News
8:17 am
Thu November 8, 2012

Election Brings Changes to Maryland

Credit gay marriage, 123rf.com

  


Gay Marriage


WASHINGTON (AP) — Gay couples across Maryland are talking up future wedding plans now that voters have authorized their right to marry.<?xml:namespace prefix = o />


Voters on Tuesday approved a ballot question that legalized same-sex marriage. Now some couples are planning their nuptials after years of such talk being merely hypothetical.


Charles Blackburn of Baltimore says he expects to marry Glen Dehn, his partner of 34 years. He says it'll feel special to be recognized as an equal member of society.


Gov. Martin O'Malley signed into a law a same-sex marriage bill, but opponents collected enough signatures for a ballot referendum. Supporters of gay marriage mounted a wide coalition to overcome the opposition.


Voters in Maine passed same-sex marriage by popular vote while Minnesota voters defeated a proposed constitutional amendment that would have banned same-sex marriage.


Long Voting Lines


BALTIMORE (AP) — State officials are investigating complaints about voting problems, including long lines and registration issues.


Turnout for early voting and Election Day combined was 68 percent. This was lower than in the 2008 and 2004 elections.


But the Maryland State Board of Elections received complaints about hours-long waits the vote in some precincts. Baltimore Board of Elections Director Armstead Jones said it is too soon to say exactly what caused longer than expected waits.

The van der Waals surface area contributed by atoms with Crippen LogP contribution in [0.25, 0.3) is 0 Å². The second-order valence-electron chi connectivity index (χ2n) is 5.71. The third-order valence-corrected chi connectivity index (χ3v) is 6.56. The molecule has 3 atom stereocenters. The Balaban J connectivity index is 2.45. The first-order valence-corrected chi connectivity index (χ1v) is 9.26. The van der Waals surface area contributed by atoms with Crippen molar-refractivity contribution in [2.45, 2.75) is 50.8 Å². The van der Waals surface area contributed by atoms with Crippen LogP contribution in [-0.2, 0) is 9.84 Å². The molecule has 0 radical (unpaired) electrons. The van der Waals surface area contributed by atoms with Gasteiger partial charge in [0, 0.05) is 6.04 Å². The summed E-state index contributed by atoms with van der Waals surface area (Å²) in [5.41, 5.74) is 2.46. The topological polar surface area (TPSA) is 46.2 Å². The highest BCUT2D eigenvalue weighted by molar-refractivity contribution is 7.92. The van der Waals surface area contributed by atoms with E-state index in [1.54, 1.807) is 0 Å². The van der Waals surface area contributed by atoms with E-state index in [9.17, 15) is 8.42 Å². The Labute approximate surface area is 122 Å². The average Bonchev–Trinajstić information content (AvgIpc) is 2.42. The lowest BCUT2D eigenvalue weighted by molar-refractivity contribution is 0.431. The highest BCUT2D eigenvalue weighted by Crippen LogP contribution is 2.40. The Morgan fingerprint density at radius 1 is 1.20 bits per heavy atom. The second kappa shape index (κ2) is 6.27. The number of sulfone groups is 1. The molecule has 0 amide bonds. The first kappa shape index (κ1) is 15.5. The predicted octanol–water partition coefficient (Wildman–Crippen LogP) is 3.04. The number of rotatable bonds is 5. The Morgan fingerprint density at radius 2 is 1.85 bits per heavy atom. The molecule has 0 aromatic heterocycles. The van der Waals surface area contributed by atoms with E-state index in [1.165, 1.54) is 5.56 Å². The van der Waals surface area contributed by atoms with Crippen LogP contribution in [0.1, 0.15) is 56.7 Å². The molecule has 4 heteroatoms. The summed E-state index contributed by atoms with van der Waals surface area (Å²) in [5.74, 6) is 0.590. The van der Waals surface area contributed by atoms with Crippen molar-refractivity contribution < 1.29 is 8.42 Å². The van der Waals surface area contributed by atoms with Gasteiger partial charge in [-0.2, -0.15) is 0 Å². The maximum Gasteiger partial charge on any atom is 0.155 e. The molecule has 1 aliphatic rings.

The Baltimore Sun reports that Baltimore officials and the Maryland chapter of the ACLU got about 12 complaints from people who said although they had voted in 2008, their names were not listed in rolls.


 Changes in Wicomico County Government


Wicomico County voters approved a set of measures…that will change the way local government is carried out.


Now, when a County Council member leaves the council will have more time to fill it expanded from 30 to 45 days.


When filing petitions residents will have to gather 20 percent of the number of voters…who voted in the last presidential election or 10-thousand whichever is few.


The Charter had required 15 percent of registered voters.


The Salisbury Daily Times reports that other measures…included requiring the county attorney to practice law in Maryland for a least five years before being appointed to the post.


And the County Executive will have to hold a public hearing on the capital improvement program and the expense budget.